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Drownings, near-drownings in Flatrock occur too often: resident

A popular swimming hole in Flatrock is a naturally carved-out set of pools in the rock walls of Big River that runs through Flatrock to the nearby ocean. A 16-year-old boy tragically drowned there Tuesday afternoon.
A popular swimming hole in Flatrock is a naturally carved-out set of pools in the rock walls of Big River that runs through Flatrock to the nearby ocean. A 16-year-old boy tragically drowned there Tuesday afternoon.

For many people in Flatrock, hearing sirens and seeing emergency responders rushing to the town’s popular swimming holes brings on a sickening feeling of dread.

Tragedy has struck the town too many times, as it did again on Tuesday when a 16-year-old boy drowned there.

“I knew when I heard the sirens that somebody was gone,” Dave McGrath, who lives next to Big River that leads to the swimming holes, said on Wednesday.

“When I hear the sirens I know where they are going. I hate it.”

The RNC confirmed late Tuesday that the boy had drowned at the popular swimming hole area. The incident occurred about 3:30 p.m. when the boy and his friends had gone for a swim to cool off on what was a muggy summer day.

The details of what happened to the boy have not been released, but it is known the river had been running higher and stronger after a recent heavy rainfall.

Flatrock resident Dave McGrath says the swimming holes in Big River in Flatrock are dangerous in the days following a heavy rainfall.

McGrath and his wife, town councillor Marion McGrath, have lived near the river for about 40 years. He said he’s aware of about six serious incidents at the swimming holes — including drownings and near-drownings — over the years.

“A lot of teenagers, and some older crowd, go there, and some come down in the night time to do a little partying,” McGrath said. “But it’s a spot where too many lives have been lost.”

What lures hundreds, if not thousands, of people each summer to the popular swimming holes carved into the rock by the river leading to the ocean is obvious.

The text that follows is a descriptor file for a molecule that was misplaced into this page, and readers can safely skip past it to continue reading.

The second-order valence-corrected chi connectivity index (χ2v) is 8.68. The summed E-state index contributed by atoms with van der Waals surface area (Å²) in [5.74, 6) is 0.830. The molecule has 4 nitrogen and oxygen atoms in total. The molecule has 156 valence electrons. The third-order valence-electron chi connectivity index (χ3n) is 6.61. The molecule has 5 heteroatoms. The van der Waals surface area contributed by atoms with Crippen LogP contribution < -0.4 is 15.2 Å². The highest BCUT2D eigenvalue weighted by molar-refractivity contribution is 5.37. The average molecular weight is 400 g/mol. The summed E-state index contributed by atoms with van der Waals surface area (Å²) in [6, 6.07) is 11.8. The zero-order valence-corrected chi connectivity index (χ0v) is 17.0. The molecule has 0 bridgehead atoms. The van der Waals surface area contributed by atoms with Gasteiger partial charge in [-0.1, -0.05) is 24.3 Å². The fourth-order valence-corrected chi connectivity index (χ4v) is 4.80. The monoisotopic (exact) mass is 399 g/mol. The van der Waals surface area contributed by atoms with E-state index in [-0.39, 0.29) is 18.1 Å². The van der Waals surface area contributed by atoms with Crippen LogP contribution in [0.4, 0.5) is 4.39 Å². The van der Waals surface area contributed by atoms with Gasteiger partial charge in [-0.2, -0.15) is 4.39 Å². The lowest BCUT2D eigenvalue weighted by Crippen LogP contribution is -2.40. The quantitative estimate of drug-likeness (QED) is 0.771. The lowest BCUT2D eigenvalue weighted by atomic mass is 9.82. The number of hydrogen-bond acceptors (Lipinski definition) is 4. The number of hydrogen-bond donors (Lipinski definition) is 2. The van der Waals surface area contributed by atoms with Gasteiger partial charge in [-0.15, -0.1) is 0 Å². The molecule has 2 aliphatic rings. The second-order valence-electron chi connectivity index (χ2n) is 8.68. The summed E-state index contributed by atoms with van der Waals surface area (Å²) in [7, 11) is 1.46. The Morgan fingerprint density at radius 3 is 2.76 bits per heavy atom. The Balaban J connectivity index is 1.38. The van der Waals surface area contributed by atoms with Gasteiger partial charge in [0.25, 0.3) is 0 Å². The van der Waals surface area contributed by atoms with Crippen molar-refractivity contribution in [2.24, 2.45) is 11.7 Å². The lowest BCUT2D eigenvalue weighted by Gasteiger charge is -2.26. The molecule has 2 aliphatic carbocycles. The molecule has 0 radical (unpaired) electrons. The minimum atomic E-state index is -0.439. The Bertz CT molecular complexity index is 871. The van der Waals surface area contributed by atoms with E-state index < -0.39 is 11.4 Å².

The beautiful East Coast Trail with its summer smells of tree sap and shrubs crosses the river that has carved natural holes in the rock with cool, fresh water constantly stirred by waterfalls and whirl pools. Some people dive from the high rock walls into the deep areas of the pools, and for those who sit by and sunbathe, the beauty of the ocean and coastline are a stone’s throw away.

Flatrock Mayor Darrin Thorne said a grief counsellor was in the town Wednesday evening to speak with relatives and friends of the boy to help them understand and deal with what happened. He said firefighters and other first responders were also to meet with the counsellor, as it was a tragic scene for them, as well.

“It was a pretty tragic place to be (Tuesday). I can’t imagine what it’s like for the family and friends of this young man,” Thorne said. “This young man went down there with his buddies and they had to come back without him, so that’s tough for them to deal with. I worry about first responders, too. I know they have the training and stuff, but when something like that happens and with such a young life, it affects you.”

Members of the Torbay Volunteer Fire Department, and rescue crews from St. John’s Regional Fire Department, including its cold-water rescue team, responded Tuesday afternoon.

Telegram photographer Joe Gibbons described a “heart-wrenching,” emotional scene when he was there, as onlookers described to him how first responders were trying to resuscitate the boy when distraught family members arrived.

The boy was transported to the Health Sciences Centre in St. John’s, where he was later pronounced dead.

Thorne noted the last drowning in the swimming area occurred in 2002. He said people are saying now, as they said at that time, the town should seal off the area or fill it in. But it’s not that easy to do, as it’s a natural river area, he said, with the East Coast Trail passing through it and thousands of people frequenting the area each summer.

“We are so close to the city, a 10- to 15-minute drive, and any day when it’s over 20 C you can go down there and the church parking lot, the lookout parking lot and the sides of the roads are blocked,” Thorne said. “Thousands of people go through that area in the summertime and people go swimming, sunbathing and walking the East Coast Trail.

“It’s so tragic this happened again. When I drove home from work (Tuesday) I was sick to my stomach seeing the emergency vehicles there. Such a young man.

“The last time there was a drowning there was in 2002, a young 17-year-old. I don’t know the details of what happened in (Tuesday’s) tragedy, but these two incidents were days after a heavy rainfall and the river was raging and, if I had to guess, I would say that played a part in it.”

Thorne said the town is making an effort to raise awareness about the area. In addition to planned warning signs, he said, they are trying to get the message out that the pools can be very dangerous in the days after heavy rainfalls.

“We give our deepest condolences to the family and friends of this young man,” he said. “We only hope that other teenagers will learn from what happened here. Be aware what the river is like. If it is a raging river, don’t get in there. Don’t get in the river after a rainfall.”

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